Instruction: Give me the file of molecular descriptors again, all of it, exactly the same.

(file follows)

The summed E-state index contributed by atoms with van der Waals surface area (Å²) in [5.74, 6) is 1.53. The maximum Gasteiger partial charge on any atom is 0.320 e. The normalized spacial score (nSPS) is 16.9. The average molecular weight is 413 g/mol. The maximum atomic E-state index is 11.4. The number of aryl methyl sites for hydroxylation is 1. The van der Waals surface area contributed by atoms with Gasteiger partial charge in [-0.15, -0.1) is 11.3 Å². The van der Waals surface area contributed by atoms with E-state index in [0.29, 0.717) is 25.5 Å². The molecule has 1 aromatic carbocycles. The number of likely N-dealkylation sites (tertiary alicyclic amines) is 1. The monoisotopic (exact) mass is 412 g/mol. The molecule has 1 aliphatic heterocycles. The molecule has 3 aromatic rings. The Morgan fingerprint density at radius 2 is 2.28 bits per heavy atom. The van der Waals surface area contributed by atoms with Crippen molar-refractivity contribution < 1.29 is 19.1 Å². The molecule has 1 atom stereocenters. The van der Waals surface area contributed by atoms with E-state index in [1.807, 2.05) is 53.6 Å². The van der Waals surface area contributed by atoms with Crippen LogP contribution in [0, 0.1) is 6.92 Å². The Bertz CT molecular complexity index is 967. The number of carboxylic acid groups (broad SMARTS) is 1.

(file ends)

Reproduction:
The summed E-state index contributed by atoms with van der Waals surface area (Å²) in [5.74, 6) is 1.53. The maximum Gasteiger partial charge on any atom is 0.320 e. The normalized spacial score (nSPS) is 16.9. The average molecular weight is 413 g/mol. The maximum atomic E-state index is 11.4. The number of aryl methyl sites for hydroxylation is 1. The van der Waals surface area contributed by atoms with Gasteiger partial charge in [-0.15, -0.1) is 11.3 Å². The van der Waals surface area contributed by atoms with E-state index in [0.29, 0.717) is 25.5 Å². The molecule has 1 aromatic carbocycles. The number of likely N-dealkylation sites (tertiary alicyclic amines) is 1. The monoisotopic (exact) mass is 412 g/mol. The molecule has 1 aliphatic heterocycles. The molecule has 3 aromatic rings. The Morgan fingerprint density at radius 2 is 2.28 bits per heavy atom. The van der Waals surface area contributed by atoms with Crippen molar-refractivity contribution < 1.29 is 19.1 Å². The molecule has 1 atom stereocenters. The van der Waals surface area contributed by atoms with E-state index in [1.807, 2.05) is 53.6 Å². The van der Waals surface area contributed by atoms with Crippen LogP contribution in [0, 0.1) is 6.92 Å². The Bertz CT molecular complexity index is 967. The number of carboxylic acid groups (broad SMARTS) is 1.